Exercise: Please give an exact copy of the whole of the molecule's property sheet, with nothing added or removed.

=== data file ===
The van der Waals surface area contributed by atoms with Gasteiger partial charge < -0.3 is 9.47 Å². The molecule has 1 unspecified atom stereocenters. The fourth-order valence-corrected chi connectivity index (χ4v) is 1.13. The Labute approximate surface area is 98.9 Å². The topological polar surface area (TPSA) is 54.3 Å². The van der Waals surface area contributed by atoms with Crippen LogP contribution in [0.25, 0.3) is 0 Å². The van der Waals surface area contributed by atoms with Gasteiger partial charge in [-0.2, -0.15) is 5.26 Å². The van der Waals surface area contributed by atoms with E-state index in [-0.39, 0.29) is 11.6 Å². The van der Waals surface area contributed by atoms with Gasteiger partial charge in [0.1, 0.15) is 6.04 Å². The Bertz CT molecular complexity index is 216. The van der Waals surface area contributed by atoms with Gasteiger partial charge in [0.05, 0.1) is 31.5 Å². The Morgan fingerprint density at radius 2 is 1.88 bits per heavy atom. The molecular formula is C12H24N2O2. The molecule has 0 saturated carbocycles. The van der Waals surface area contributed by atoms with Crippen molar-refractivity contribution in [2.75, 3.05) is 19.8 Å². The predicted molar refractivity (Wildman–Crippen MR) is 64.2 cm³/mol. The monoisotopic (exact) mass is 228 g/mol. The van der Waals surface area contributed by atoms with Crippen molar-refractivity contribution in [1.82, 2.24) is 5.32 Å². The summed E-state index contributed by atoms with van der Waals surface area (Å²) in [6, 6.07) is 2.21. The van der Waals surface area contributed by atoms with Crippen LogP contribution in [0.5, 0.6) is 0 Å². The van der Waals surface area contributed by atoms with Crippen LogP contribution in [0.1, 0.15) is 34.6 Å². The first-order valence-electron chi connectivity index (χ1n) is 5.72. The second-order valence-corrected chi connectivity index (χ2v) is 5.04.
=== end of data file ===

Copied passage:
The van der Waals surface area contributed by atoms with Gasteiger partial charge < -0.3 is 9.47 Å². The molecule has 1 unspecified atom stereocenters. The fourth-order valence-corrected chi connectivity index (χ4v) is 1.13. The Labute approximate surface area is 98.9 Å². The topological polar surface area (TPSA) is 54.3 Å². The van der Waals surface area contributed by atoms with Crippen LogP contribution in [0.25, 0.3) is 0 Å². The van der Waals surface area contributed by atoms with Gasteiger partial charge in [-0.2, -0.15) is 5.26 Å². The van der Waals surface area contributed by atoms with E-state index in [-0.39, 0.29) is 11.6 Å². The van der Waals surface area contributed by atoms with Gasteiger partial charge in [0.1, 0.15) is 6.04 Å². The Bertz CT molecular complexity index is 216. The van der Waals surface area contributed by atoms with Gasteiger partial charge in [0.05, 0.1) is 31.5 Å². The Morgan fingerprint density at radius 2 is 1.88 bits per heavy atom. The molecular formula is C12H24N2O2. The molecule has 0 saturated carbocycles. The van der Waals surface area contributed by atoms with Crippen molar-refractivity contribution in [2.75, 3.05) is 19.8 Å². The predicted molar refractivity (Wildman–Crippen MR) is 64.2 cm³/mol. The monoisotopic (exact) mass is 228 g/mol. The van der Waals surface area contributed by atoms with Crippen molar-refractivity contribution in [1.82, 2.24) is 5.32 Å². The summed E-state index contributed by atoms with van der Waals surface area (Å²) in [6, 6.07) is 2.21. The van der Waals surface area contributed by atoms with Crippen LogP contribution in [0.5, 0.6) is 0 Å². The van der Waals surface area contributed by atoms with Crippen LogP contribution in [0.1, 0.15) is 34.6 Å². The first-order valence-electron chi connectivity index (χ1n) is 5.72. The second-order valence-corrected chi connectivity index (χ2v) is 5.04.